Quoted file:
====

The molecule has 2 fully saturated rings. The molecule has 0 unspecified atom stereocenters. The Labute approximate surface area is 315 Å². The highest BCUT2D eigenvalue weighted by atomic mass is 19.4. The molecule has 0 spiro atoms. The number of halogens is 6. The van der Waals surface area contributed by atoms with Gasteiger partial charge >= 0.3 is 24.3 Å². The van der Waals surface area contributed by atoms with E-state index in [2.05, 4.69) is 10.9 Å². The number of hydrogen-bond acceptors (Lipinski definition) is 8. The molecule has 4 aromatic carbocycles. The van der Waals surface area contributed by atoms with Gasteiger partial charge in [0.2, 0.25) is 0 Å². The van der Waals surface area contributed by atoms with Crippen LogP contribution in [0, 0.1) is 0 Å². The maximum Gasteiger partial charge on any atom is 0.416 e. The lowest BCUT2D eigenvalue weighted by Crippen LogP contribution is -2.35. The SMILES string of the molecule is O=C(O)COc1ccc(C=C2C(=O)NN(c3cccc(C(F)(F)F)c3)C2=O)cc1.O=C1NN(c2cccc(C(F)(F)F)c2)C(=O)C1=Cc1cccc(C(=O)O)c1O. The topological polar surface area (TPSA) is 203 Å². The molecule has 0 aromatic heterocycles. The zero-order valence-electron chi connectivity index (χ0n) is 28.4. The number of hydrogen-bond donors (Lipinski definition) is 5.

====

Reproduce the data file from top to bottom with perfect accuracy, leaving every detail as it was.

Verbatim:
The molecule has 2 fully saturated rings. The molecule has 0 unspecified atom stereocenters. The Labute approximate surface area is 315 Å². The highest BCUT2D eigenvalue weighted by atomic mass is 19.4. The molecule has 0 spiro atoms. The number of halogens is 6. The van der Waals surface area contributed by atoms with Gasteiger partial charge >= 0.3 is 24.3 Å². The van der Waals surface area contributed by atoms with E-state index in [2.05, 4.69) is 10.9 Å². The number of hydrogen-bond acceptors (Lipinski definition) is 8. The molecule has 4 aromatic carbocycles. The van der Waals surface area contributed by atoms with Gasteiger partial charge in [0.2, 0.25) is 0 Å². The van der Waals surface area contributed by atoms with Crippen LogP contribution in [0, 0.1) is 0 Å². The maximum Gasteiger partial charge on any atom is 0.416 e. The lowest BCUT2D eigenvalue weighted by Crippen LogP contribution is -2.35. The SMILES string of the molecule is O=C(O)COc1ccc(C=C2C(=O)NN(c3cccc(C(F)(F)F)c3)C2=O)cc1.O=C1NN(c2cccc(C(F)(F)F)c2)C(=O)C1=Cc1cccc(C(=O)O)c1O. The topological polar surface area (TPSA) is 203 Å². The molecule has 0 aromatic heterocycles. The zero-order valence-electron chi connectivity index (χ0n) is 28.4. The number of hydrogen-bond donors (Lipinski definition) is 5.